The fields of Orkney are now ploughed and so that means the new fieldwalking season is upon us.
The call for volunteers went out and a band of intrepid community archaeologists are led out into the spring Orkney sunshine to search for artefacts thrown up by the plough.
Chris Gee, of the ORCA Archaeology team organising the programme, takes up the story......"Even though we are still early in the fieldwalking of the World Heritage Area this season the results are already very interesting, providing new information on recorded sites, revealing unknown ones, and as usual raising more questions.
A field which was marked with three “Tumuli” on the OS map was walked. Although “tumuli” would indicate burial mounds of some sort often the labels were applied with little evidence of what the site actually was. In this case the tumuli were visible in the field as very low mounds with a slightly darker reddish-brown soil than the surrounding. On the surface at the centre of one of the mounds we found a chunk of cramp. Cramp is one of the products of cremation, often placed carefully within the stone cist along with the cremated remains or sometimes within the makeup of the burial mound.
On the mound alongside we found two flaked stone bars. These flattish flaked flagstone bars which were used in cultivating the land are often found within, and sometimes placed around the edge of Bronze Age barrows. Our flaked stone bars had smoothed areas which showed that they had been fairly extensively used before deposition. These stone tools were used to renew the land and bring it to life once more in an eternal cycle, maybe this is what was also expected of them in the context of human life and death.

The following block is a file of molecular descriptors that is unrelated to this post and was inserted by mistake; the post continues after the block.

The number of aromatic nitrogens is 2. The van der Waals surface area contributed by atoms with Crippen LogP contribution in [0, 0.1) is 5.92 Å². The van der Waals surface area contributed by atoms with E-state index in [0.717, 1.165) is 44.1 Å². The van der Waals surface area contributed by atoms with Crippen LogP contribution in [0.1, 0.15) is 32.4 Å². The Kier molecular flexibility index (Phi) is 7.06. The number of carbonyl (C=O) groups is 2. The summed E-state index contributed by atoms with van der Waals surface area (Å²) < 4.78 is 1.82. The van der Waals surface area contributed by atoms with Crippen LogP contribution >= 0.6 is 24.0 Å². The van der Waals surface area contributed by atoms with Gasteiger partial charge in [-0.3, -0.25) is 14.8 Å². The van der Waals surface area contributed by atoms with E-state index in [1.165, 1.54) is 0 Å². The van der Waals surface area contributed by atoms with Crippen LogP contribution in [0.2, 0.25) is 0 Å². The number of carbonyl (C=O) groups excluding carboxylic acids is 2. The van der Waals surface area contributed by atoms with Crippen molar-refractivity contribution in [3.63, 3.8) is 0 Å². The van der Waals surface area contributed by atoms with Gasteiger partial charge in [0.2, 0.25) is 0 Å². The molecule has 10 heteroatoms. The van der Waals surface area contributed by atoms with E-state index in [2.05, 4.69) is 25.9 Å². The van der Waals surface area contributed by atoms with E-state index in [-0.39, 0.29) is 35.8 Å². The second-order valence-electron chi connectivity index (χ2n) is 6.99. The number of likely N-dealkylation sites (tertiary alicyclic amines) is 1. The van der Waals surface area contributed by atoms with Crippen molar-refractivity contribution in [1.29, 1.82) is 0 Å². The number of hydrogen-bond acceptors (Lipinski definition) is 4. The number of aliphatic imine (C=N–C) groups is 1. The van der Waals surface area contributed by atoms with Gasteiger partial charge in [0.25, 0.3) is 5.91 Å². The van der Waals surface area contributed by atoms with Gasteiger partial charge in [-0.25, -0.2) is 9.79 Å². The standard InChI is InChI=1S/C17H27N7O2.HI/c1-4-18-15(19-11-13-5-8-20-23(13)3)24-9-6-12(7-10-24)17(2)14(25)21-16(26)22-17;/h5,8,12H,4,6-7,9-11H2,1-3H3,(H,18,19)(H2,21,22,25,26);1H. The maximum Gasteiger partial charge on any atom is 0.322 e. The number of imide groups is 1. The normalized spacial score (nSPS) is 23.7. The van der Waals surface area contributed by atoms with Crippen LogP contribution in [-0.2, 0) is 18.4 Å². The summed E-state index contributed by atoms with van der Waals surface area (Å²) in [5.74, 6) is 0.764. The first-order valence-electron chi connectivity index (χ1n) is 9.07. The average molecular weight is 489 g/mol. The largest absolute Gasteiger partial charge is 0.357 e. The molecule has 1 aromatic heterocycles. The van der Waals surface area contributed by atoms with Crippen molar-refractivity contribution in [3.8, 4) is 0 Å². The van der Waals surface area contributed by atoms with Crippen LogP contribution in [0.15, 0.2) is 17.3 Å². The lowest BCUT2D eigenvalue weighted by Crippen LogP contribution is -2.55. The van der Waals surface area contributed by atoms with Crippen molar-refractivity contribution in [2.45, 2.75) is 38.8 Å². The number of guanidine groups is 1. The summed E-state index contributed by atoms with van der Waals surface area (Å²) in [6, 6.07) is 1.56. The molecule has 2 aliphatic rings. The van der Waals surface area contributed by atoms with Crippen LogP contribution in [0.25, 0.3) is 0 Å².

We walked a new field in an area that we have covered in previous years which is just over the loch from the Standing Standing Stone circles and Barnhouse. In this field we found extensive spreads of cramp which indicates that there was much funerary activity here in the Bronze Age. The funerary cremation fires here would have been clearly visible for miles around and particularly from the large monuments over the Harray Loch.
Further to the two hitherto unknown Neolithic settlement sites that we found last year another one has turned up this year. In fact on the first traverse of the first field to be walked one of the University of the Highlands and Islands Archaeology Institute students picked up the butt end of a ground stone axe or chisel. It was obvious that there was something in the field as soon as we looked at it as there was a slight rise that looked a bit darker in colour (due to occupation ash and midden enhancing the soil). Fragments of burnt stone, flint chips and small scrapers, along with larger stone tools were recorded from the surface. Just as we were about to leave the field I picked up a fine flint chisel arrowhead and several pieces of grooved ware which had also been ploughed up.
Taken together these finds and their distribution suggest a Neolithic settlement site with at least a Late Neolithic element to it. Judging by the extent of the spread it probably consisted of a few houses, perhaps something like Crossiecrown, just outside Kirkwall.
The site is just across the loch from the Barnhouse-Brodgar monuments and not far away from Maeshowe. They would have been clearly visible from each other. The questions we are now asking are how the people in this smaller settlement interacted with the cluster of large monuments and settlement in the area and over the loch (it may have been very wet marsh at that time) and vice versa. How much interaction was there and what form did it take?
I suspect the clear inter-visibility and proximity in this case was not accidental and that it had meaning to people in both locations. Although given the density of prehistoric settlement within and well away from the World Heritage area it may be reckless to read too much into the location of one settlement. What we can now say though is that as well as the large prehistoric settlements like Barnhouse-Ness and Bookan there are apparently several smaller Neolithic settlements consisting of maybe a couple of houses in each case in very close proximity to the large monuments.
The great thing about field walking is that it is very easy to do (particularly on a bonny day!) and the results are almost instant, allowing us to discuss the landscape and what our latest finds are telling us immediately with the community archaeologists.